Does CBD oil show up in a drug test?

Cannabidiol (CBD) is all the rev now, cutting across the demographics from Gen Ys to baby boomers. However for those in the employment bracket, one question lingers, how will CBD impact on my prospects of acing a drug test ordered by a prospective employer?

This article explains why there is not much to worry about, so long as a few considerations are prioritized.

Standard drug tests are not designed to detect CBD, regardless of how much CBD is coursing through one’s veins.

Therefore you should not worry about your CBD regimen when going for a drug test, unless otherwise, as you will understand below.


A 2017 survey by Brightfield Group and HelloMD revealed that most of the people using CBD oil are likely to drop traditional medicines.

It has also been projected that consumer sales of CBD in the US will hit a staggering $1.15B by 2020!

With this upward mobility in the consumption of CBD, it is important to understand the ramifications on drug testing, considering that marijuana is still illegal under federal law.

But before we get to that, let’s first try to understand the metabolism of the CBD molecule.

How CBD oil is stored in the body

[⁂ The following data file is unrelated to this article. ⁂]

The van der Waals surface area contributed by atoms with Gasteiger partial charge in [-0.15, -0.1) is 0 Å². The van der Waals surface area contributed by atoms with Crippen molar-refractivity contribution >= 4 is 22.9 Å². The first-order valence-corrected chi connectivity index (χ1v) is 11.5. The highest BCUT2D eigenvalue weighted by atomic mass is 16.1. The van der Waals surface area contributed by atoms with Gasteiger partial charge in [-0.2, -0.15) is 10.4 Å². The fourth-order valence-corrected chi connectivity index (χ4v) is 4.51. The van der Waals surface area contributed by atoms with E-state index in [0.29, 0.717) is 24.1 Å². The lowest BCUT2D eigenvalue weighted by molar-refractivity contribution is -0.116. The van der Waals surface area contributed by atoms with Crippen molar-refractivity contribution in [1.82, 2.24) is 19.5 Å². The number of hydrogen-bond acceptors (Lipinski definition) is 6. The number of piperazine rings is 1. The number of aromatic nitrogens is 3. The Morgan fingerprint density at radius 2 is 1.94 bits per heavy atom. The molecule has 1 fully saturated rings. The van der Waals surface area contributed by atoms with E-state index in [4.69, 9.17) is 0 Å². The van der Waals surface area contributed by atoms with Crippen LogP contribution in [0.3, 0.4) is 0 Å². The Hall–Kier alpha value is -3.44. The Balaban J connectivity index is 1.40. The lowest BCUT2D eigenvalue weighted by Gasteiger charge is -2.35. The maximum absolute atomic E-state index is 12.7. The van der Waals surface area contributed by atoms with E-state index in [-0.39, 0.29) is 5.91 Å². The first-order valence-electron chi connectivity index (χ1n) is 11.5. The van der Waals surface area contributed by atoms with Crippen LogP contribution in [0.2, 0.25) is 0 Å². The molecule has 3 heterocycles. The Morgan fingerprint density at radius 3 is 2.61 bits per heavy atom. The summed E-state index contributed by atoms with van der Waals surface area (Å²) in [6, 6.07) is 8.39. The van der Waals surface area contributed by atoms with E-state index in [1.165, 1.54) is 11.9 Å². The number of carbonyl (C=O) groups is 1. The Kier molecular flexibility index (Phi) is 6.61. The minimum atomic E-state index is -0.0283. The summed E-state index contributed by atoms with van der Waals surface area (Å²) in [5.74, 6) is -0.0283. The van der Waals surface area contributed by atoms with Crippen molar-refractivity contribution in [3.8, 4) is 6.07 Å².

Cannabidiol is lipophilic, meaning that it binds to fats in the body.

When CBD is taken orally, it passes through the gut and into the hepatic portal system which sees it ending up in the liver. In the liver, it is broken down by metabolic enzymes into metabolites (7-OH-CBD and 6-OH-CBD).

This is known as the first-pass effect, and it reduces the amount of CBD available to be passed onto the bloodstream. Consuming CBD with fats helps in reducing the first past effects.

When CBD is ingested sublingually, it goes directly into the bloodstream, bypassing the digestive system. CBD that is inhaled goes directly to the alveoli in the lungs where it is passed into the bloodstream.

The alveoli provide a large surface area in which the CBD is absorbed to a greater extent. This explains why inhaled CBD will exert its effects faster than orally ingested CBD.

Once CBD is broken down into its metabolites, it is excreted through sweat, exhalation, urine, and feces. Some of the CBD is stored in fat cells that are spread throughout the body.